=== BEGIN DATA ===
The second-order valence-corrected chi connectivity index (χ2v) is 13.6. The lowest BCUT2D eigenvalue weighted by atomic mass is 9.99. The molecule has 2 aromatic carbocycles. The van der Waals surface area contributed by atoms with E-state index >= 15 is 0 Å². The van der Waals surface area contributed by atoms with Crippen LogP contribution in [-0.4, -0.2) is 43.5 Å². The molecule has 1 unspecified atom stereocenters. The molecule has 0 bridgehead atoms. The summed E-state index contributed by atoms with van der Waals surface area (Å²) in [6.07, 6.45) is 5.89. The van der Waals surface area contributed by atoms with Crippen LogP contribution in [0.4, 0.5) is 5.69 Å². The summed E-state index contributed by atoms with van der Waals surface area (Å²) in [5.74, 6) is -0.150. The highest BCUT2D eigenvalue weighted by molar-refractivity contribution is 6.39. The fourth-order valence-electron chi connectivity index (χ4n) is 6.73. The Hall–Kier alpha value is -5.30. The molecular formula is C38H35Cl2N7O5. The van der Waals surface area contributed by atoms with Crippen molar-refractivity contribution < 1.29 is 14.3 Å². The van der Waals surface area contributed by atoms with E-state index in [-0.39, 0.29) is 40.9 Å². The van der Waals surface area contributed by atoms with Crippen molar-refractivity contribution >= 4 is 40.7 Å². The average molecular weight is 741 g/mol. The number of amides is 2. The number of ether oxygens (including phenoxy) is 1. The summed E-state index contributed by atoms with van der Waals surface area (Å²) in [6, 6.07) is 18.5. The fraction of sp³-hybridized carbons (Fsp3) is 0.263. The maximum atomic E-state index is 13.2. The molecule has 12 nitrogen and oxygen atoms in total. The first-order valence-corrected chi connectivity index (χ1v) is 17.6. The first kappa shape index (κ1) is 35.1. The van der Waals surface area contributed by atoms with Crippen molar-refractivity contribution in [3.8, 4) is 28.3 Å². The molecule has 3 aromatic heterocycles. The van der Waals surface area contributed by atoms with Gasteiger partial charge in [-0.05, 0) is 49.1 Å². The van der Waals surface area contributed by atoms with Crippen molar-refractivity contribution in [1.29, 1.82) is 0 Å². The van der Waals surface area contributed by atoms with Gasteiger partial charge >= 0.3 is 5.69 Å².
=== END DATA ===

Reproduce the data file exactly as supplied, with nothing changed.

The second-order valence-corrected chi connectivity index (χ2v) is 13.6. The lowest BCUT2D eigenvalue weighted by atomic mass is 9.99. The molecule has 2 aromatic carbocycles. The van der Waals surface area contributed by atoms with E-state index >= 15 is 0 Å². The van der Waals surface area contributed by atoms with Crippen LogP contribution in [-0.4, -0.2) is 43.5 Å². The molecule has 1 unspecified atom stereocenters. The molecule has 0 bridgehead atoms. The summed E-state index contributed by atoms with van der Waals surface area (Å²) in [6.07, 6.45) is 5.89. The van der Waals surface area contributed by atoms with Crippen LogP contribution in [0.4, 0.5) is 5.69 Å². The summed E-state index contributed by atoms with van der Waals surface area (Å²) in [5.74, 6) is -0.150. The highest BCUT2D eigenvalue weighted by molar-refractivity contribution is 6.39. The fourth-order valence-electron chi connectivity index (χ4n) is 6.73. The Hall–Kier alpha value is -5.30. The molecular formula is C38H35Cl2N7O5. The van der Waals surface area contributed by atoms with Crippen molar-refractivity contribution < 1.29 is 14.3 Å². The van der Waals surface area contributed by atoms with E-state index in [-0.39, 0.29) is 40.9 Å². The van der Waals surface area contributed by atoms with Crippen molar-refractivity contribution >= 4 is 40.7 Å². The average molecular weight is 741 g/mol. The number of amides is 2. The number of ether oxygens (including phenoxy) is 1. The summed E-state index contributed by atoms with van der Waals surface area (Å²) in [6, 6.07) is 18.5. The fraction of sp³-hybridized carbons (Fsp3) is 0.263. The maximum atomic E-state index is 13.2. The molecule has 12 nitrogen and oxygen atoms in total. The first-order valence-corrected chi connectivity index (χ1v) is 17.6. The first kappa shape index (κ1) is 35.1. The van der Waals surface area contributed by atoms with Crippen molar-refractivity contribution in [3.8, 4) is 28.3 Å². The molecule has 3 aromatic heterocycles. The van der Waals surface area contributed by atoms with Gasteiger partial charge in [-0.05, 0) is 49.1 Å². The van der Waals surface area contributed by atoms with Crippen molar-refractivity contribution in [1.29, 1.82) is 0 Å². The van der Waals surface area contributed by atoms with Gasteiger partial charge >= 0.3 is 5.69 Å².